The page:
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  1. #1
    Join Date
    Mar 2010

    Default Aggravated Defamation / Slander - Proving the Statement is False

    Hi there, I do acknowledge the fact that this forum is dedicated to the law in the United States. But the question that I have is more of something that would apply to more then just one certain country.
    Statement was made in high school by a student in a full classroom claiming teacher's son is a drug dealer. I am the son. I have never dealt drugs before.
    I do use marijuana though and there may be sms messages or phone calls that contain certain marijuana related keywords in them.

    It is said that when a lawsuit is opened for defamation it is only defamation if the victim has been proven innocent of the statement made. Does anybody see some sort of conflict with the messages, phone calls (the content)? Could an investigation on proving the victim innocent backfire on the victim?
    As I said, I read and understood that this is a United States forum. But knowing nothing about law and defamation I would just like a somewhat logical answer from the more experienced of people.
    Thank you.

  2. #2
    Join Date
    Apr 2009
    Somewhere near Canada

    Default Re: Aggravated Defamation/Slander Statement; Proving the Victim False

    The problem is that every country has its own set of laws - honestly, it may make such a large difference as to render an entirely different answer based upon where you're located.

  3. #3
    Join Date
    Mar 2009
    Key West, FL

    Default Re: Aggravated Defamation / Slander - Proving the Statement is False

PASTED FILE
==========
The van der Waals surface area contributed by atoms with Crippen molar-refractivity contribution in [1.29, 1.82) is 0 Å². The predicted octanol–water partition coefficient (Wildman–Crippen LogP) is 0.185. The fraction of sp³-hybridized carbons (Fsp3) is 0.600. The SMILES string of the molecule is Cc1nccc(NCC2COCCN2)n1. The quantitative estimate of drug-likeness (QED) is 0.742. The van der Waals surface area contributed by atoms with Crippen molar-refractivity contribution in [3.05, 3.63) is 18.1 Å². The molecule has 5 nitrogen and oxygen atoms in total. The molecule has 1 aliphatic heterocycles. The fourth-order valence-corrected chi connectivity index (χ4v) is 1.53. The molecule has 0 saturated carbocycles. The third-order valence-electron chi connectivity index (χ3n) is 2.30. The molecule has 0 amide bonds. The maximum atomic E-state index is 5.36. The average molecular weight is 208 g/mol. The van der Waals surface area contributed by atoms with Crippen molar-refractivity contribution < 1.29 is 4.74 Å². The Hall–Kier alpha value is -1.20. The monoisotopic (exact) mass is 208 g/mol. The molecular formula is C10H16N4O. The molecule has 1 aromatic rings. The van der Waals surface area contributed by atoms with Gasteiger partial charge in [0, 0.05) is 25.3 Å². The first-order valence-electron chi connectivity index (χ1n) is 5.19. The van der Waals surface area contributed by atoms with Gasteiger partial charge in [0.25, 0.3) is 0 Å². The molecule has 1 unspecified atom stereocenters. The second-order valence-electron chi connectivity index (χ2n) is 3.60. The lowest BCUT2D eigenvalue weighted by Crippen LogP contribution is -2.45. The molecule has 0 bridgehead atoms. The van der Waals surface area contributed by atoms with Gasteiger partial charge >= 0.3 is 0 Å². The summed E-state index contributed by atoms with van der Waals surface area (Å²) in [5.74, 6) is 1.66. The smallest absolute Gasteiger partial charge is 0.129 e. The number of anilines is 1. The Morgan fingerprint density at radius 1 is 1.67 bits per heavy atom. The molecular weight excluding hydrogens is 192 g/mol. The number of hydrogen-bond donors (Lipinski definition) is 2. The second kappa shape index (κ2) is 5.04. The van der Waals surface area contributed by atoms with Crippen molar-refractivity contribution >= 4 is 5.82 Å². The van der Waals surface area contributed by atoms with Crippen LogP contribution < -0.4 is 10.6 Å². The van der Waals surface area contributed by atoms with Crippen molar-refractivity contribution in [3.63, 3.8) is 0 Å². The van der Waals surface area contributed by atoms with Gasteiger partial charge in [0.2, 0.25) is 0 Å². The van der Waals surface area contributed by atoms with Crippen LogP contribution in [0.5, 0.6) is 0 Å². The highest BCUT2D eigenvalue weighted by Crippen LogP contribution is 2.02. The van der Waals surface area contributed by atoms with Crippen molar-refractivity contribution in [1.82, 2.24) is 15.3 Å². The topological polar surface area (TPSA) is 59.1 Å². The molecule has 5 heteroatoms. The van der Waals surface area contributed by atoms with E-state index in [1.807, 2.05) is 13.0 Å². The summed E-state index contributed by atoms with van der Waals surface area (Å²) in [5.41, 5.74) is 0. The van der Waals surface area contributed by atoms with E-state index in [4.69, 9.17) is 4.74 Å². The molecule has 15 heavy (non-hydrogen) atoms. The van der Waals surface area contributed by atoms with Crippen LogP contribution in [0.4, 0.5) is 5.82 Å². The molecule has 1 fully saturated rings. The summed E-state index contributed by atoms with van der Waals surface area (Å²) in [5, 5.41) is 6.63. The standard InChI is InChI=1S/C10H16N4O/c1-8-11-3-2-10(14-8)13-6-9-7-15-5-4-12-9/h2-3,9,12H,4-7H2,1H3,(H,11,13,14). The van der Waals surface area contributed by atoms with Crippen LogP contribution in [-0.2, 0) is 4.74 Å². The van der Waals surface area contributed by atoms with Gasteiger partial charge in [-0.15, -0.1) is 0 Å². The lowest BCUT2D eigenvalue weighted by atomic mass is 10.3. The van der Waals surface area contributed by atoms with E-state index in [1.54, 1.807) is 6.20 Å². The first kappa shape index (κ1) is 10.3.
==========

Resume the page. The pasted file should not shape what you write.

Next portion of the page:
Although defamation laws certainly vary between countries, the number one defense everywhere except perhaps England, is Truth. This does not mean total and complete truth and accuracy. It means "substantial truth."

    As most countries do call weed a drug, the statement was substantially correct and a civil case would be lost. I doubt you'd find any attorney to take the case in the first place.

    Also because the alleged defamation is verbal and just slander, rather than libel that makes it much more difficult to prove and to prove any damages therefore. It makes no difference what you know you heard. Once it gets into court and depositions are taken, etc., the story will have changed.

    Further, in the US the burden of proof is on the plaintiff, but in England and some other countries, the burden of proof is on the defendant. Trying to prove a negative, that a person is NOT a drug dealer is a virtually impossible task legally.

    Waste of time. The issue needs to be addressed in some other way.

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